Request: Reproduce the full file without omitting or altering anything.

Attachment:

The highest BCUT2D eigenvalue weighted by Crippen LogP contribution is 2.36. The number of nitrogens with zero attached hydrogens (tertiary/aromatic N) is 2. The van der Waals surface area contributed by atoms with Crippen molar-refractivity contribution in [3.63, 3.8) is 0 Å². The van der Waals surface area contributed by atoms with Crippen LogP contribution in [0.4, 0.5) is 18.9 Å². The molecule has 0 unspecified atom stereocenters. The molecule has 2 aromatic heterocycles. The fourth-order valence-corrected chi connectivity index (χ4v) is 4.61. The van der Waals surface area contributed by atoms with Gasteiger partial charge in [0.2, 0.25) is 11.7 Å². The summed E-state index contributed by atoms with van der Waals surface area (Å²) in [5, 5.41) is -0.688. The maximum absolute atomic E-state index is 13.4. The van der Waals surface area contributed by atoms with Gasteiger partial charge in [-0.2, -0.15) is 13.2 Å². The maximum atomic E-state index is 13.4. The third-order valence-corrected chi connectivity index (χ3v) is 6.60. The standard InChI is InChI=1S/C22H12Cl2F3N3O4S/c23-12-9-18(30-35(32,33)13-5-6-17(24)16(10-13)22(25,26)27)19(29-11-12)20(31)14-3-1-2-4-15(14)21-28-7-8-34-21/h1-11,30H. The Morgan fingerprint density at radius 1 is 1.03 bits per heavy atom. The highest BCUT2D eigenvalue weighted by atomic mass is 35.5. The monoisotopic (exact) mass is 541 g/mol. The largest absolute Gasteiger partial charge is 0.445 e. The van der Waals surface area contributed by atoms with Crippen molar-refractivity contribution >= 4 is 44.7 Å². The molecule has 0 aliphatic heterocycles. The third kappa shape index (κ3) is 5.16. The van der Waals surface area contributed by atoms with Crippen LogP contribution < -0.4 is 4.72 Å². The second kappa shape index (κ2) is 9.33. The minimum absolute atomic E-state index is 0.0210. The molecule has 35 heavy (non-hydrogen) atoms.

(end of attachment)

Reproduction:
The highest BCUT2D eigenvalue weighted by Crippen LogP contribution is 2.36. The number of nitrogens with zero attached hydrogens (tertiary/aromatic N) is 2. The van der Waals surface area contributed by atoms with Crippen molar-refractivity contribution in [3.63, 3.8) is 0 Å². The van der Waals surface area contributed by atoms with Crippen LogP contribution in [0.4, 0.5) is 18.9 Å². The molecule has 0 unspecified atom stereocenters. The molecule has 2 aromatic heterocycles. The fourth-order valence-corrected chi connectivity index (χ4v) is 4.61. The van der Waals surface area contributed by atoms with Gasteiger partial charge in [0.2, 0.25) is 11.7 Å². The summed E-state index contributed by atoms with van der Waals surface area (Å²) in [5, 5.41) is -0.688. The maximum absolute atomic E-state index is 13.4. The van der Waals surface area contributed by atoms with Gasteiger partial charge in [-0.2, -0.15) is 13.2 Å². The maximum atomic E-state index is 13.4. The third-order valence-corrected chi connectivity index (χ3v) is 6.60. The standard InChI is InChI=1S/C22H12Cl2F3N3O4S/c23-12-9-18(30-35(32,33)13-5-6-17(24)16(10-13)22(25,26)27)19(29-11-12)20(31)14-3-1-2-4-15(14)21-28-7-8-34-21/h1-11,30H. The Morgan fingerprint density at radius 1 is 1.03 bits per heavy atom. The highest BCUT2D eigenvalue weighted by atomic mass is 35.5. The monoisotopic (exact) mass is 541 g/mol. The largest absolute Gasteiger partial charge is 0.445 e. The van der Waals surface area contributed by atoms with Crippen molar-refractivity contribution >= 4 is 44.7 Å². The molecule has 0 aliphatic heterocycles. The third kappa shape index (κ3) is 5.16. The van der Waals surface area contributed by atoms with Crippen LogP contribution < -0.4 is 4.72 Å². The second kappa shape index (κ2) is 9.33. The minimum absolute atomic E-state index is 0.0210. The molecule has 35 heavy (non-hydrogen) atoms.